The principal highlights on this album probably still remain the single releases. "I'll Do For You Anything You Want Me To" is here as a full-length version, whilst "What Am I Gonna Do With You?" is, unquestionably, one of my favourite BW tracks. It has that punchy, truncated power chord at the start and a great arrangement, which i never tire of hearing. The rhythm track is quite restrained, as the strings scurry along busily. The two-part "Love Serenade" is very pleasant. "Let Me Live My Life Loving You" is an extended croon which doesn't hit the same heights as the equivalent track on "Can't Get Enough".

Overall, i would definitely recommend "JAWTSILY" as being a worthy addition to a cd collection, without it being as truly indispensable as "Can't Get Enough". If that album is Barry's "What's Going On", this one would probably be his "Let's Get It On".


Loacker Dark Chocolate Quadratini Wafer Biscuits 125 g (Pack of 6)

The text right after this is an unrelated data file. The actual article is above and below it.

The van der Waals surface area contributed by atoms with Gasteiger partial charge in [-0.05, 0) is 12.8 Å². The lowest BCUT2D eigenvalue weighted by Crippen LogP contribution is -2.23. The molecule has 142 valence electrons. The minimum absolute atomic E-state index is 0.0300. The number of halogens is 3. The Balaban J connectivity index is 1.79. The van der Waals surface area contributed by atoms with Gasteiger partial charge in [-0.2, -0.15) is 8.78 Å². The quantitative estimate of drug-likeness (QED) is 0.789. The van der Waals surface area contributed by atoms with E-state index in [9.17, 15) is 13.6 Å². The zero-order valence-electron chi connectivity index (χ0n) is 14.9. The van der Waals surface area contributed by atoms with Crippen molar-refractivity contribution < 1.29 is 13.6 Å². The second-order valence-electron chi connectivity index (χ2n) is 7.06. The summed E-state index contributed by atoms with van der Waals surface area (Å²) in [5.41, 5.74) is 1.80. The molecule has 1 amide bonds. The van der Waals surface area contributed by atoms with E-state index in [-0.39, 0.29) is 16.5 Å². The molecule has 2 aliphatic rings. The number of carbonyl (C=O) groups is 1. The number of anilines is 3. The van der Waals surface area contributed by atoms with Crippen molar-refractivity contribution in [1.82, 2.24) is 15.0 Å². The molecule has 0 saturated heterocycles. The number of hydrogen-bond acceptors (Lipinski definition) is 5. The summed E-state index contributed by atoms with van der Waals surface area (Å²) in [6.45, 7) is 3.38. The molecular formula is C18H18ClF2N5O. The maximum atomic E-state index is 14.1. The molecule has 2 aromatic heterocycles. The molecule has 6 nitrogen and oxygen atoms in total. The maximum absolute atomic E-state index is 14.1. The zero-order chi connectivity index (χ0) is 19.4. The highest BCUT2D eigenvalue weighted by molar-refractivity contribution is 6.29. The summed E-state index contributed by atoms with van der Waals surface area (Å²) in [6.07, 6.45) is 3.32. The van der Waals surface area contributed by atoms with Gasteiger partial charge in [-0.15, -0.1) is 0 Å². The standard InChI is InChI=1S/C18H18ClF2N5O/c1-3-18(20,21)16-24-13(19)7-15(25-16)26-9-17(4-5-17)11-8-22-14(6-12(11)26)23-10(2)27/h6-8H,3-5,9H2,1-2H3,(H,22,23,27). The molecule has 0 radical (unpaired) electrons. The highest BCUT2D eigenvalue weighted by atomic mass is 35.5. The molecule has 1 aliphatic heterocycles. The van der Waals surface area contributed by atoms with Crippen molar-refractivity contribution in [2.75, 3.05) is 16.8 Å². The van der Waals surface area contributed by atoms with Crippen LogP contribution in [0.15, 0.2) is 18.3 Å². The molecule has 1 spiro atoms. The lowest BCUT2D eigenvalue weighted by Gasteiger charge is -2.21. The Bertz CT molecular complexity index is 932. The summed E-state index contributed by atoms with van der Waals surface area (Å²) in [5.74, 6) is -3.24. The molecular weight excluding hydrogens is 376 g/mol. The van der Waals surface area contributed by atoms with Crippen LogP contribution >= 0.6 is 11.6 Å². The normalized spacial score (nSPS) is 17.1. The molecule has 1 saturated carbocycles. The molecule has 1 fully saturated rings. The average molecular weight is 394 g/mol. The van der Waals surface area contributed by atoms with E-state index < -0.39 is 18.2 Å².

Loacker Dark Chocolate Quadratini Wafer Biscuits 125 g (Pack of 6)
Price: £12.30

1 of 1 people found the following review helpful
5.0 out of 5 stars To be glugged in moderation?!, 6 Mar 2012
Huh? Reviewing a packet of wafer biscuits!? Crazy, isn't it? I only discovered this brand of wafer biscuits down here in Portugal, when my local Modelo supermarket was doing them as a special three-pack offer. Since then, i am totally HOOKED. The cremkakao and dark chocolate varieties are simply top quality. I'm not as keen on the Napolitaner variant, but they are still pretty good.

I once shared a pack of Quadratini wafers with a couple of Italian friends, who reckoned they weren't what they used to be. Hah! Whereas they must know best, these remain delicious wafer biscuits. No ifs, buts or maybes. Produced in the bilingual Sud Tyrol region of Italy, using wholesome ingredients. Nothing cruddy about them, at all. Long may they remain available, here on Amazon, for the perfect accompaniment to the hot beverage of your choosing. It's hard not to go through a whole pack at a time, quite frankly.


Page: 1 | 2 | 3 | 4 | 5 | 6 | 7 | 8 | 9 | 10 | 11-20